Date of Award
Master of Arts in Mathematics (MA-MATH)
This thesis is concerned with mathematical logic, in particular it is an investigation of a branch of mathematical logic called modal logic. This branch of mathematical logic extends the propositional calculus by adding two unary operators □ and 0 to the standard set of logical operators. This extension of classical logic has many interpretations; traditionally it is said to be the logic of necessity, denoted by the box operator, and possibility, denoted by the diamond operator. The notion of necessity within modal logic is ubiquitous and lends itself to a vast sea of metaphysics. For example, if X is necessarily true, denoted O X , then it is said to be true in all possible worlds. This way of understanding modalities gave imputes for a semantics that provided fodder for the first completeness proofs in modal logic.
Modalities in logic have its roots in philosophy and dates back as far as Aristotle’s M etaphysics, but was brought into the limelight with the work of the philosopher mathematician Saul Kripke who in 1959, as a high school student, published the first completeness proof for a class of modal logics [Kripke]. His method used the so-called semantic-tableaux which was introduced by B eth’s The foundations of mathematics to obtain quick completeness proof for the propositional and predicate calculus. In this thesis, we are also interested in completeness for modal logics, but will use a more modern method known in the.literature as canonical model constructions . Moreover, we wish to provide a semantics for modal logics that is not the traditional possible world semantics. Our models will be topological in nature. Our goal is to provide a completeness proof for a particular modal logic called S4 which interprets the modal operators as the interior and closure operators on topological spaces. We will also prove that the logic S4 is complete with respect to the class of transitive and reflexive trees. This gives us two new completeness proof for the modal logic S4.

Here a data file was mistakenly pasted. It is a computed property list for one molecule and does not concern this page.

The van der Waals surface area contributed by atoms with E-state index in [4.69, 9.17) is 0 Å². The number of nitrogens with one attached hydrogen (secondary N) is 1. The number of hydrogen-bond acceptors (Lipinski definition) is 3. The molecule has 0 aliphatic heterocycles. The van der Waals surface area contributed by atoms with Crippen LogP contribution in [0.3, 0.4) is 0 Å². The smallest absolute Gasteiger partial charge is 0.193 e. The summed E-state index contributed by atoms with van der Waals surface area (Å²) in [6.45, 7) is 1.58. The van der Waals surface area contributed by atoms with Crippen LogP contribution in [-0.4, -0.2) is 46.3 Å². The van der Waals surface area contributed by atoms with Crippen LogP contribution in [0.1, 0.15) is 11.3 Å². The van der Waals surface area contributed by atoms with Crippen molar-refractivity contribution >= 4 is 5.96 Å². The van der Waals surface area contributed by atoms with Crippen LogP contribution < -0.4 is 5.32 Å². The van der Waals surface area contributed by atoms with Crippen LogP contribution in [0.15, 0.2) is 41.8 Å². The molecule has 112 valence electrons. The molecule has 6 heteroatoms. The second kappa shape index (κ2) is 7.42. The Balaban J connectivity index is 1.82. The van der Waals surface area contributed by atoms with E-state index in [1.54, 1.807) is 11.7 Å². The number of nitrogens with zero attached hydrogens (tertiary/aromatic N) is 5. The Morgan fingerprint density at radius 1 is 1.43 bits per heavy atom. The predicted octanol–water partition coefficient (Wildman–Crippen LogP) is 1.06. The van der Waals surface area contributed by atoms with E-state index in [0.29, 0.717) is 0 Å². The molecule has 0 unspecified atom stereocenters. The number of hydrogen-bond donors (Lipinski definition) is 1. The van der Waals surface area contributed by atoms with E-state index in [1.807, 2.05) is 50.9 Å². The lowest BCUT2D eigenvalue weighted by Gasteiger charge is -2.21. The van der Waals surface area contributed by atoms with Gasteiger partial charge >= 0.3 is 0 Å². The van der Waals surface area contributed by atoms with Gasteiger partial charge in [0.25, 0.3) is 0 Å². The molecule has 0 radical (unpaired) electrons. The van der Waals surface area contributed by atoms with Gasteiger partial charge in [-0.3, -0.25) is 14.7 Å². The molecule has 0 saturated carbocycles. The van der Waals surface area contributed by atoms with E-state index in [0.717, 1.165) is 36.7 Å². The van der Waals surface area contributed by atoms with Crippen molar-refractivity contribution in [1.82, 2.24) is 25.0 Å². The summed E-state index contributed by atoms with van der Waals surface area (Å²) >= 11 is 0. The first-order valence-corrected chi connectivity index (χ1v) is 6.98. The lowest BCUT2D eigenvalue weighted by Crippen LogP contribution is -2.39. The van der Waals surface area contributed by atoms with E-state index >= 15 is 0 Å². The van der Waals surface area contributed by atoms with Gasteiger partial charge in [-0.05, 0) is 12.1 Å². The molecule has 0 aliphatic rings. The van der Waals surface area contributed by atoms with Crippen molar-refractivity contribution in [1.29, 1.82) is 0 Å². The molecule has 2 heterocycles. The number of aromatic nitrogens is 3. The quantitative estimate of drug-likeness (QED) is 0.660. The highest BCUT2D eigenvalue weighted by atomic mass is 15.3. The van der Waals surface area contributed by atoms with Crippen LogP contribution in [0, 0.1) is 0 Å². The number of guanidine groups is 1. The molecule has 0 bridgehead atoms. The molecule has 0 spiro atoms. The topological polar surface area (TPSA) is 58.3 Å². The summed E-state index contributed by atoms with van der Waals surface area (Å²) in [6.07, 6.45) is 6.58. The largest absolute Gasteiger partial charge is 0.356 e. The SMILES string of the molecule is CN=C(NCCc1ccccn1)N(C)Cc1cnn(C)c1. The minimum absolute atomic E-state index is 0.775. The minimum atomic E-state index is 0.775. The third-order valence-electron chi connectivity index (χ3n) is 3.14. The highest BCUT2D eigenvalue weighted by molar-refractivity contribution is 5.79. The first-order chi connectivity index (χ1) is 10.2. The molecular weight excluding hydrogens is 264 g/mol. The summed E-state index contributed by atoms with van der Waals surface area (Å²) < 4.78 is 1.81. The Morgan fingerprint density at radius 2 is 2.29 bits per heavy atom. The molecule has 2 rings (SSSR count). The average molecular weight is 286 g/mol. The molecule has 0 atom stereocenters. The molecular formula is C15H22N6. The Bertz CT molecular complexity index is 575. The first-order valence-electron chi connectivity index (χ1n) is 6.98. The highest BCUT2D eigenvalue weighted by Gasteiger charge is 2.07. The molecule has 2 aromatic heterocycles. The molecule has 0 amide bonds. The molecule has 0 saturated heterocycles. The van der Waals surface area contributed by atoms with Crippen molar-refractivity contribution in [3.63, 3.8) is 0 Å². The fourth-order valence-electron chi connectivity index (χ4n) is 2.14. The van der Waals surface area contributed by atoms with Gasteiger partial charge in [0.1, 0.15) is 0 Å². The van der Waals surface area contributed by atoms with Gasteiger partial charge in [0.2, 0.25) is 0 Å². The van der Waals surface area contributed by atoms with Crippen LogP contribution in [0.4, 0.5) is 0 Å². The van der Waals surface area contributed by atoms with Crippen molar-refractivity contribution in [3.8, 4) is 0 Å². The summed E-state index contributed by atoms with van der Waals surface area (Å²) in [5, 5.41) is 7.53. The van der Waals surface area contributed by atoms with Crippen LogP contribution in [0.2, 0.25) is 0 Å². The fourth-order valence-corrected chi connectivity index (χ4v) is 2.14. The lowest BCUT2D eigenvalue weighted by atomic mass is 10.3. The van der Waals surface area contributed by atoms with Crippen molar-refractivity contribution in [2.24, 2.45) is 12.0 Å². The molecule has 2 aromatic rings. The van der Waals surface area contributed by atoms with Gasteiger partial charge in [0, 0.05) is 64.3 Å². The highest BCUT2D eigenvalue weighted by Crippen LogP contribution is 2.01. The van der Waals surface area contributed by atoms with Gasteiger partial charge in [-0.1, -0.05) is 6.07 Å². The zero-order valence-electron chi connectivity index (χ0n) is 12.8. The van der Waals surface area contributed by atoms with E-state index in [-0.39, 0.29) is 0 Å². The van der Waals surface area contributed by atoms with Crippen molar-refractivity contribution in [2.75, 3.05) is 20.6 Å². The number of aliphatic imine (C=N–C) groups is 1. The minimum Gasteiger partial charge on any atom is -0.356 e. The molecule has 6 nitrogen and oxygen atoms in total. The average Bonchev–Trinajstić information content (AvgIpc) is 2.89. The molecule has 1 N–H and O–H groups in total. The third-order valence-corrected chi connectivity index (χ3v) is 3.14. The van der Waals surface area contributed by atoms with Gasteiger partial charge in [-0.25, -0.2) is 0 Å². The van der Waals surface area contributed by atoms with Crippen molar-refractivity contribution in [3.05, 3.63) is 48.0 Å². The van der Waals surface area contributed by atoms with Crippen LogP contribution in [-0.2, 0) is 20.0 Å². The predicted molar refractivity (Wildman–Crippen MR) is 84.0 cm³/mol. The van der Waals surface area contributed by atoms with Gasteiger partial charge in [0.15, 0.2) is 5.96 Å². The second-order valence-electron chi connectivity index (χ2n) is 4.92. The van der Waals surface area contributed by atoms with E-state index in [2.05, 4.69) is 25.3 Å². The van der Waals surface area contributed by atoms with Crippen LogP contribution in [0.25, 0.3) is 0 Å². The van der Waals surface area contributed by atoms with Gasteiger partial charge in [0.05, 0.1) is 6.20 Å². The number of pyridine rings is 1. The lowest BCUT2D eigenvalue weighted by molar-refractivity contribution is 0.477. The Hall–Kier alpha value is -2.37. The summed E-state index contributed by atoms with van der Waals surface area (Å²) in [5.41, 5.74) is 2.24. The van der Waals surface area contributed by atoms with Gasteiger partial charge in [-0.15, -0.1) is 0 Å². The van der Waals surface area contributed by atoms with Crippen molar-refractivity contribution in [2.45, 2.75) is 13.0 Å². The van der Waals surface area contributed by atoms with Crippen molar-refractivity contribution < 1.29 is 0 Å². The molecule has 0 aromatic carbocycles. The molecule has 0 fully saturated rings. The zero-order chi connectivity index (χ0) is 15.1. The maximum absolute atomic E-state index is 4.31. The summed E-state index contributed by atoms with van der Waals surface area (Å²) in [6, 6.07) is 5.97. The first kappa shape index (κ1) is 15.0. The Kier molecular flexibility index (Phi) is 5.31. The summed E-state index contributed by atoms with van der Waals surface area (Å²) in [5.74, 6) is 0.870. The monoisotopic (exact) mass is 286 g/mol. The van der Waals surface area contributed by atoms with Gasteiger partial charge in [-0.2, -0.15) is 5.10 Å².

Buchanan, Andrew Scott, "Intensional Logic and Topology" (2003). Student Work. 91.